Assembly Committee Passes Job Killer Bill

The first job killer bill identified by the California Chamber of Commerce this year passed an Assembly committee this week.

AB 51 (Gonzalez; D-San Diego) prohibits arbitration of labor and employment claims as a condition of employment.

Repeat Bill

The bill is virtually identical to 2018 legislation, AB 3080 (Gonzalez; D-San Diego), which was vetoed by Governor Edmund G. Brown Jr. because he recognized that the measure plainly violated federal law. The bill also is similar to AB 465 (R. Hernández; D-West Covina), which was vetoed in 2015.

AB 51 is a job killer due to the significant increased costs employers will face as a result of more litigation and the expense of delayed dispute resolutions.

Federal Preemption

In addition, it is well understood that if signed into law, the proposal would be preempted by federal law. Both the California Court of Appeal and the U.S. Supreme Court have specifically held that state legislation trying to ban arbitration agreements is preempted by federal law.

In fact, AB 51’s limitation on the ability to form an arbitration agreement as a condition of employment conflicts with U.S. Supreme Court Justice Elena Kagan’s opinion in Kindred Nursing Centers Ltd. Partnership v. Clark that federal law protects and preempts state law regarding both the formation of arbitration agreements, as well as the enforcement of arbitration agreements.

AB 51 also proposes to add a new private right of action under the Fair Employment and Housing Act (FEHA) and exposes employers to criminal liability for any violation.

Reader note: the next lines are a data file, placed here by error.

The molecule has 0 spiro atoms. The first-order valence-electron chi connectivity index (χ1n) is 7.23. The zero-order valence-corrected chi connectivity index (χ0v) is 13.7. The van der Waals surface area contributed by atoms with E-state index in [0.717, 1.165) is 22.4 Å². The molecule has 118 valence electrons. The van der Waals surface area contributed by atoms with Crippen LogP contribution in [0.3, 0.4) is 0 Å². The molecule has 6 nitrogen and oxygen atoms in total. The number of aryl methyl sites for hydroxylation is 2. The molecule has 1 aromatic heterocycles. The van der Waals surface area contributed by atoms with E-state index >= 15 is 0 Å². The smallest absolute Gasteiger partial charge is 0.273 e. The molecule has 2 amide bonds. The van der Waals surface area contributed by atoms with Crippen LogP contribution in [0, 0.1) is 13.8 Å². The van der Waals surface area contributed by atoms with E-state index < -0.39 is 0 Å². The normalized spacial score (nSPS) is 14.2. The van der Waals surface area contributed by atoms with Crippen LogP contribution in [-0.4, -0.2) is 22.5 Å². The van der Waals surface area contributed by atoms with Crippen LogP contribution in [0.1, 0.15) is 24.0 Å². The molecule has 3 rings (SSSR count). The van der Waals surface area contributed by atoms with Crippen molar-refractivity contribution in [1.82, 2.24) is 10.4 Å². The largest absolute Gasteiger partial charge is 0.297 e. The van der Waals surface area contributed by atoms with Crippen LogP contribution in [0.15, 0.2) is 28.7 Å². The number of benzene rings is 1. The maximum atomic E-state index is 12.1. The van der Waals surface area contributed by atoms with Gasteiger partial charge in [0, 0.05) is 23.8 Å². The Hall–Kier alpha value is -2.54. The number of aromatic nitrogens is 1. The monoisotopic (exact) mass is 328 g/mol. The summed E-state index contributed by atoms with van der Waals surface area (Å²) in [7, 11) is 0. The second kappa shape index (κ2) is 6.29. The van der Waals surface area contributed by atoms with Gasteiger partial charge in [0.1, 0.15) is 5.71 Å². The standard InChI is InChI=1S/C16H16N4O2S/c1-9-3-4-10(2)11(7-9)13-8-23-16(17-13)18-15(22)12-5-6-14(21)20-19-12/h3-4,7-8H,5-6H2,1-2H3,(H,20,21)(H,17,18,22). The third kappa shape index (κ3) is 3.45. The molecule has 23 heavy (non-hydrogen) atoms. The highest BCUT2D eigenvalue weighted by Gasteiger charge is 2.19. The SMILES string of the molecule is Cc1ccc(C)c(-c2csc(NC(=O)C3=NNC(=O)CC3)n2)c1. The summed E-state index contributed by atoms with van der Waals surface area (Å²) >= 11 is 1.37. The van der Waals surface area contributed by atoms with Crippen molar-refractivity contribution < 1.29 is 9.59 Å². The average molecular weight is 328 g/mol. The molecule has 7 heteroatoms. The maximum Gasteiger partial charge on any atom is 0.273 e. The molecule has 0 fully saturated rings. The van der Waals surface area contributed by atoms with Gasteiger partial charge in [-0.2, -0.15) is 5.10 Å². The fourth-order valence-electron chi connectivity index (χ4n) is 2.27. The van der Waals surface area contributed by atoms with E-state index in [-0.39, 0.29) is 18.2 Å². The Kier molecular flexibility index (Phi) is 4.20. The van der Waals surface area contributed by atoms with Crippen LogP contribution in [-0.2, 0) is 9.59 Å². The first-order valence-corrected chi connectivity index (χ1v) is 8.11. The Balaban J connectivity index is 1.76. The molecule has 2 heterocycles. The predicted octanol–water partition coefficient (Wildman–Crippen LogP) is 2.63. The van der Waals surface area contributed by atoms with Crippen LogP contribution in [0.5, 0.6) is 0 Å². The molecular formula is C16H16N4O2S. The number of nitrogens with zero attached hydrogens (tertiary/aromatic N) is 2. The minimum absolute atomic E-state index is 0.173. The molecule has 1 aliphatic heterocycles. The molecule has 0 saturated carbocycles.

Key Vote

AB 51 passed the Assembly Labor and Employment Committee on March 6, 5-1.

Ayes: Bonta (D-Oakland), Carrillo (D-Los Angeles), Gonzalez (D-San Diego), Kalra (D-San Jose), Rivas (D-Arleta).

No: Flora (R-Ripon).

Not voting: Diep (R-Westminster).

2019 Job Killers

Track the current status of the job killer bills on or follow @CalChamber and @CAJobKillers on Twitter.

Staff Contact: Jennifer Barrera

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Jennifer Barrera oversees the development and implementation of policy and strategy as senior vice president, policy, and represents the CalChamber on legal reform issues. She led CalChamber advocacy on labor and employment and taxation from September 2010 through the end of 2017. As senior policy advocate in 2017, she worked with the executive vice president in developing policy strategy. Before joining the CalChamber, she worked at a statewide law firm that specializes in labor/employment defense. Barrera earned a B.A. in English from California State University, Bakersfield, and a J.D. with high honors from California Western School of Law.